• Melatonin.  While no major studies have been conducted on the safety of melatonin during pregnancy, it is a naturally occurring hormone, and research does suggest that amounts up to 3 mg are completely safe.  I was (and continue to be) a huge fan.  If your insomnia challenge is waking up in the middle of the night, you might try a quick release tablet as these work quickly, and leave your system very quickly, so you won’t feel groggy when it’s time to wake up.  To boost your melatonin through diet, try tart cherry juice. Touted for an abundance of amazing properties, tart cherry juice delivers a (soothing) punch of melatonin. Foods helpful for increasing melatonin include nuts and seeds, dark, leafy vegetables, all meat, bananas, pineapple and oranges, beans, barley and brown rice.  You could also try adding some coriander to your next dinner recipe – the herb is also touted as being helpful to melatonin production.
  • Magnesium and Vitamin D.  Both helpful for sleep, Magnesium can be found in almonds, spinach, seeds, avocado, tofu, beans, bananas, and fattier fish.  So, grab a banana and some trail mix and go sit in the sun! 
  • Other herbal remedies.  If you live in the Triangle area, Suki Roth (herbalist and local treasure) makes several concoctions that help support sleep, all of which are safe to consume during pregnancy.  Weaver Street Market carries both her “Catch some ZZzs” tea blend, as well as her “Sleeptight” tincture blend.  She has other blends available on her website.  
  • All the comfort measures.   Warm baths, warm milk, warm compresses on aching body parts before you go to bed. If your hips hurt, or side sleeping is really challenging, try a snoogle.  Drink chamomile tea while your partner rubs your feet.  Read a book; one that’s interesting but not too absorbing.  And definitely not scary.  Buy super soft pajamas, invest in a noise machine (to be gifted to your little one upon their arrival), spritz lavender on your pillow and make sure that, if anyone is sharing your bed, they are well aware that your sleep is sacred.  (Don't get me started on my husband waking me up during pregnancy because I was snoring.  Snore away, my friend.  There are other sleep surfaces in your abode if anyone has an issue with it.)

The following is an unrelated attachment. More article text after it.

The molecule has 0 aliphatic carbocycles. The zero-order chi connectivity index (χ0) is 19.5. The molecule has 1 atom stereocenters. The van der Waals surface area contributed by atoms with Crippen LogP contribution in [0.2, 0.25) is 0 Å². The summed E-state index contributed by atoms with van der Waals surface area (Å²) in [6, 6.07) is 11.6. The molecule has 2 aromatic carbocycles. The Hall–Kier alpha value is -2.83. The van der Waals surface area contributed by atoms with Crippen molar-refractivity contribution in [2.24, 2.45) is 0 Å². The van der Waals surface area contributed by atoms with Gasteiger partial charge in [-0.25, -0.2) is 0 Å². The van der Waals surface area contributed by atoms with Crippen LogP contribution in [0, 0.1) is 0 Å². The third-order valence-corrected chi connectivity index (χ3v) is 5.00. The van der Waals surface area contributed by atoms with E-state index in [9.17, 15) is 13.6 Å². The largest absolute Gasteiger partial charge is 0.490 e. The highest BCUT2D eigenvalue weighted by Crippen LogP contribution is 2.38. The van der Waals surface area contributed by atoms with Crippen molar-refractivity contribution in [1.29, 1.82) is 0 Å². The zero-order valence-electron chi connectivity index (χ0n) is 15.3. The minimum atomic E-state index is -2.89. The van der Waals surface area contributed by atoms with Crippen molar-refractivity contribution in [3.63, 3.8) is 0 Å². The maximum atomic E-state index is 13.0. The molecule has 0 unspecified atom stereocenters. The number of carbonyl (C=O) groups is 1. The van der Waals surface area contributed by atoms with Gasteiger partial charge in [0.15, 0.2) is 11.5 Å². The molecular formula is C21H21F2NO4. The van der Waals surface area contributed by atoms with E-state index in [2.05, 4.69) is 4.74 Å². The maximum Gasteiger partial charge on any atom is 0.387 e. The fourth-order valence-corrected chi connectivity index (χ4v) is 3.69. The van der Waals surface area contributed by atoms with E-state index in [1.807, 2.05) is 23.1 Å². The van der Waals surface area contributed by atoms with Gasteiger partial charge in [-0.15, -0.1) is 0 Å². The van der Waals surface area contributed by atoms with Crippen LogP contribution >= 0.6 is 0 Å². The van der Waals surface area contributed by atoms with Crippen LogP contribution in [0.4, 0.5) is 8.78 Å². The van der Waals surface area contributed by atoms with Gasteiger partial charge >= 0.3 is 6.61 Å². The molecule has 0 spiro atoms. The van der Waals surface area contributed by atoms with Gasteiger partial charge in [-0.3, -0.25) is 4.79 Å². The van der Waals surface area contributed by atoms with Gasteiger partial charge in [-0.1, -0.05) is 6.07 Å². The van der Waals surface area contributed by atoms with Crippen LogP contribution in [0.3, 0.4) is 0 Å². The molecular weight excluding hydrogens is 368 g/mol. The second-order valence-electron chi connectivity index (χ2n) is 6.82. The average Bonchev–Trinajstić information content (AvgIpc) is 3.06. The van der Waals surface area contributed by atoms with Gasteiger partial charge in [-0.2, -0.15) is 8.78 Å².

• OTC! Unisom and Benadryl are both classified as category B drugs in pregnancy, meaning that they have been proven safe in animal studies, but that sufficient human studies have not been conducted.  (Rarely are sufficient human studies conducted on any drug or supplement during pregnancy, due to the ethics (!) involved in conducting drug trials on the pregnant population) Unisom is frequently suggested (along with Vitamin B6) early in pregnancy to combat nausea.  After nausea ceases, Unisom can serve as a sleep aid.  Both can be somewhat dehydrating; if constipation is a challenge for you, limit your use of either drug and increase your water and fiber intake.  

If you're still struggling with sleep after trying all of the above (and all of the other helpful hints others have shared), talk to your care provider.  I wish you sweet dreams and deep rest.